But does anyone believe that parties on the “right side of the debate” don’t obfuscate and tinker with facts themselves? At least a token examination of liberal “merchants of doubt” would’ve done a lot to make this a more three-dimensional program.

When a film about the negative effects of propaganda adopts those same techniques for its own ends, I can’t take the end product too seriously. Doubt hammers us over the head with its own agenda and doesn’t vaguely attempt any form of balance. This isn’t a documentary – it’s a one-sided editorial.

The Blu-ray Grades: Picture B-/ Audio C+/ Bonus C+

Merchants of Doubt appears in an aspect ratio of approximately 1.78:1 on this Blu-ray Disc. The image reproduced the source well.

Doubt mixed material shot specifically for the film with archival elements. The latter showed the inevitable ups and downs. They could look good but they also could be messy and flawed. Those results seemed inevitable given the nature of the footage.

As for the components created specifically for Doubt, sharpness was mostly solid. Shot on high-def video, only a smattering of soft shots appeared, so the majority of the program seemed accurate and crisp. I saw no shimmering or jaggies, and edge haloes failed to appear. Print flaws also didn’t interfere with the image.

Colors tended toward a natural feel and seemed appropriate. While they didn’t leap off the screen, they showed positive reproduction. Blacks were dark and deep, and low-light shots displayed nice clarity. All in all, the image satisfied.

One wouldn’t expect much from the documentary’s DTS-HD MA 5.1 soundtrack, and the mix seemed restrained. Effects were essentially a non-factor, and the back channels offered little material. Much of the film focused on speech, and those lines stayed in the front center. Music offered positive stereo imaging.

Audio quality appeared fine. Again, effects were a minor element; the bits and pieces we heard were accurate but stayed in the background. Music stayed gentle but seemed smooth and distinctive, while speech appeared natural and concise. Though nothing impressive, the mix fit the documentary.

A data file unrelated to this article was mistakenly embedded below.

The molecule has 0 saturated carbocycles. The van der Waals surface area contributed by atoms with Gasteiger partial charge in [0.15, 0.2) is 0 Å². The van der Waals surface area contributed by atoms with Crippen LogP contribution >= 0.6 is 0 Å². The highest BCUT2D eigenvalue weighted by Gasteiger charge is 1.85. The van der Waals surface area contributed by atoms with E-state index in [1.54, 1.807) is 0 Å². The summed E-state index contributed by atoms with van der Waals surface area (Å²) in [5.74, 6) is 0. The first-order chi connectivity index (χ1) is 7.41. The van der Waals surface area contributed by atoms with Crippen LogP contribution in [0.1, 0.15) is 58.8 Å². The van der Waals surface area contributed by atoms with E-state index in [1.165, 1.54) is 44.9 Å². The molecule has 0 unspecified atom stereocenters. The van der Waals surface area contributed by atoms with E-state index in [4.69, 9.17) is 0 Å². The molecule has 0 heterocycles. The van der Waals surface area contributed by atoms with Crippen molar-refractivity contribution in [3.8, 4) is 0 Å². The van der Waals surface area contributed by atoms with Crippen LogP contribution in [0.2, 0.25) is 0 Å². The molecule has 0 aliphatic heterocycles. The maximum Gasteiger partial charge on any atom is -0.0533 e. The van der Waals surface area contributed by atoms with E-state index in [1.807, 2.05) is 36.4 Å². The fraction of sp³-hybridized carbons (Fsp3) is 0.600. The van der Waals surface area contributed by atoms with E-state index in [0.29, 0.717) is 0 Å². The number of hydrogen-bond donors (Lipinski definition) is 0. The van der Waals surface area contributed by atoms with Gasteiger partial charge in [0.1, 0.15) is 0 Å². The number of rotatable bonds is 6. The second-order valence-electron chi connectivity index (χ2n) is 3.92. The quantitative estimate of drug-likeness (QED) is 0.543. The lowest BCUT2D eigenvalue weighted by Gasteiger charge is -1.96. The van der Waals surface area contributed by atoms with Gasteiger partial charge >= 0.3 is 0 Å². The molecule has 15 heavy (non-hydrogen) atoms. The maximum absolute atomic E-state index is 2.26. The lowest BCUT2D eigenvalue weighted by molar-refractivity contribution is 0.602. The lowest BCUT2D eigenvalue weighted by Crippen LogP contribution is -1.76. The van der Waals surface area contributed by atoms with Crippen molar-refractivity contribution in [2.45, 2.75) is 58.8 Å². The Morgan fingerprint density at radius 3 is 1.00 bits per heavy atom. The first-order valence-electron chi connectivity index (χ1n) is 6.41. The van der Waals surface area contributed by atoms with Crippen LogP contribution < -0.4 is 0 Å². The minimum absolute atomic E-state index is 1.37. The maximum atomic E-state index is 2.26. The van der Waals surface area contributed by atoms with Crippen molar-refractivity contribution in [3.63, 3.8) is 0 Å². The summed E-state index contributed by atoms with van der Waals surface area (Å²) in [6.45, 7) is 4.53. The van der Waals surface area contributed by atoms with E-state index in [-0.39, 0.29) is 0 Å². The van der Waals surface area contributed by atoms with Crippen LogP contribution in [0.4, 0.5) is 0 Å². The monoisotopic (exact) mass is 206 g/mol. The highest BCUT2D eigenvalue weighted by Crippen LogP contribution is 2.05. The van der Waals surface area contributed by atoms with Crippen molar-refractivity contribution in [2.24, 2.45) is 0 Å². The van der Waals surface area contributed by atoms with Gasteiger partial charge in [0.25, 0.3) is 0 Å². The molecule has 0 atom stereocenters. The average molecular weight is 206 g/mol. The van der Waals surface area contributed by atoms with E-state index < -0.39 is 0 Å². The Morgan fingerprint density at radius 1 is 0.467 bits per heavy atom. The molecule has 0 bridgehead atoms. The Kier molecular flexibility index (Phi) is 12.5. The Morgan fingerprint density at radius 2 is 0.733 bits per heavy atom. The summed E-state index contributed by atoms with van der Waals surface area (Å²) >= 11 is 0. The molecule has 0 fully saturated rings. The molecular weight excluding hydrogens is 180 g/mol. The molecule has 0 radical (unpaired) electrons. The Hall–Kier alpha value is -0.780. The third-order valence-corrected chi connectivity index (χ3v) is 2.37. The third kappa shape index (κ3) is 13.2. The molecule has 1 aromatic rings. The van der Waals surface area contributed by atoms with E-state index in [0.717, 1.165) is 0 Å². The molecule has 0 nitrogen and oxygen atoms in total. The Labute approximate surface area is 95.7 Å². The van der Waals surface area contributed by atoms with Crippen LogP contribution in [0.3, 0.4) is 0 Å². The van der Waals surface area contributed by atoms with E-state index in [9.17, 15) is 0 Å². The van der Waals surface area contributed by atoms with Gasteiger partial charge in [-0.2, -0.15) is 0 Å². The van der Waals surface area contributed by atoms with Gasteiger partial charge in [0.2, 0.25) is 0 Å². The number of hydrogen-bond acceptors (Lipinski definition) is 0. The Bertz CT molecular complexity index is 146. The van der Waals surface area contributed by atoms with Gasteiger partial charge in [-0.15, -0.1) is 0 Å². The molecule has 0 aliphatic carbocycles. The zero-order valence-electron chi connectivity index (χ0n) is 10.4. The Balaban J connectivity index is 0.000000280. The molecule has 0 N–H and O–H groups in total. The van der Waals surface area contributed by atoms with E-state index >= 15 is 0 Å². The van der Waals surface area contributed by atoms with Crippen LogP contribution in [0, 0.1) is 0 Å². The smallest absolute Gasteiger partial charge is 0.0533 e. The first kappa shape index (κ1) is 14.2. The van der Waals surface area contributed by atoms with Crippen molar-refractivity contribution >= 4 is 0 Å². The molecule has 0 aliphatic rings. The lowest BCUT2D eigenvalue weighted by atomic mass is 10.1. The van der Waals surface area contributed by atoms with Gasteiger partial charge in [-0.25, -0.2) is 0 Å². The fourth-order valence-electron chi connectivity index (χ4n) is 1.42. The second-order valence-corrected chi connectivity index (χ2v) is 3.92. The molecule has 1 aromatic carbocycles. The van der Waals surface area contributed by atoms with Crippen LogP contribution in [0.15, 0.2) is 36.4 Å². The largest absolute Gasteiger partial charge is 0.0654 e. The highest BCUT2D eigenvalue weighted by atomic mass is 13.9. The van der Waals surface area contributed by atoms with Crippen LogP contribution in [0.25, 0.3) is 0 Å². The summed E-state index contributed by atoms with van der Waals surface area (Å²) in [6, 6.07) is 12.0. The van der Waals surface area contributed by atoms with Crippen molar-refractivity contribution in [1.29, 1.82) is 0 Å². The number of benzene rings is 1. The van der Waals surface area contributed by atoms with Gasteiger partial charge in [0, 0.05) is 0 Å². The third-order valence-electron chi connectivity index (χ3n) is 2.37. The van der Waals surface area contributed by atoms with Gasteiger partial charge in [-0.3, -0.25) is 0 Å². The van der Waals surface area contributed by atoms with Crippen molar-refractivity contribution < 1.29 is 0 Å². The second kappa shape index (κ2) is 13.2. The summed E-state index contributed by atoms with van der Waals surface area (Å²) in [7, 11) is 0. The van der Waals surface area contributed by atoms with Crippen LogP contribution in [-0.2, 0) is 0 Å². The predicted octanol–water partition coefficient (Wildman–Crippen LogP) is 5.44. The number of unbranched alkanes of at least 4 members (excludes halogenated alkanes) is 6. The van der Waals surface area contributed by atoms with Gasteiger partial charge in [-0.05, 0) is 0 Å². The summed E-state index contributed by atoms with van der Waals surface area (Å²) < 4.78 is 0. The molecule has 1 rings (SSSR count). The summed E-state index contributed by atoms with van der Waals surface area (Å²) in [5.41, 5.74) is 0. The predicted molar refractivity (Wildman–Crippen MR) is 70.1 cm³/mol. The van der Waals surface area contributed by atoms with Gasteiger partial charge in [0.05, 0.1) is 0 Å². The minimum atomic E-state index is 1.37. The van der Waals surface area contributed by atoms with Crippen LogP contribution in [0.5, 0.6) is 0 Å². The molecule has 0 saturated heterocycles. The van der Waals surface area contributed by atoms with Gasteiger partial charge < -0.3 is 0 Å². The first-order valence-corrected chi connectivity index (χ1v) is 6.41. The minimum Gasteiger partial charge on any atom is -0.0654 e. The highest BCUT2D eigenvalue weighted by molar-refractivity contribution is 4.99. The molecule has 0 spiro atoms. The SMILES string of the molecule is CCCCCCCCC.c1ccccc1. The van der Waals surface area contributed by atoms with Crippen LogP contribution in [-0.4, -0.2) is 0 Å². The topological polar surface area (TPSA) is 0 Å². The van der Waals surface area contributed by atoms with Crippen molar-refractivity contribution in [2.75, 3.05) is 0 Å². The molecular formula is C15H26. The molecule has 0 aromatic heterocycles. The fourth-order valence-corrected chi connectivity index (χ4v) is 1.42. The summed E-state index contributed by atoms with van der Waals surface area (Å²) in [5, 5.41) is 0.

In terms of extras, we get an audio commentary with director Robert Kenner. He provides a running, screen-specific look at sources and editing, participants and interviews, music, and related subjects.

Kenner presents a pretty lackluster commentary, though the chat does improve as it progresses. At the start, Kenner tells us little of interest, but he provides more substantial information as the movie goes. This still ends up as a mostly mediocre discussion, though, without a lot of insights.

We hear from the director via the 17-minute, 44-second An Evening at the Toronto International Film Festival with Robert Kenner. In this piece, Kenner discusses the interviews he conducted and the participants, aspects of the film’s creation, and thoughts about its potential impact. Some of the material repeats from the commentary, but we get a few new thoughts here.

Unlikely Voices fills a total of five minutes, 24 seconds and gives us comments from: Atlanta Tea Party leader Debbie Dooley, former Secretary of State George Schultz, and Swiss Re Americas CEO J. Eric Smith. Dooley talks about efforts to fight power companies, Schultz covers how Republicans used to champion environmentalism, and Smith reviews the impact of climate change on the insurance business. All are interesting, and the Schultz segment should’ve made the final cut.

The disc begins with ads for Red Army, The Salt of the Earth, Aloft, Infinitely Polar Bear, Jimmy’s Hall and Lambert & Stamp. We also get the trailer for Doubt.

A second disc presents a DVD copy of Doubt. It includes the film’s trailer and the previews but lacks other extras.

While Merchants of Doubt examines a potentially fascinating subject, it does so in a less than even-handed manner. This makes it seem intellectually dishonest, as it can be guilty of the sins it sees in others. The Blu-ray offers acceptable picture and audio as well as decent supplements. Doubt has its moments but lacks the depth it needs to succeed.

Viewer Film Ratings: 2 Stars Number of Votes: 1
0 3: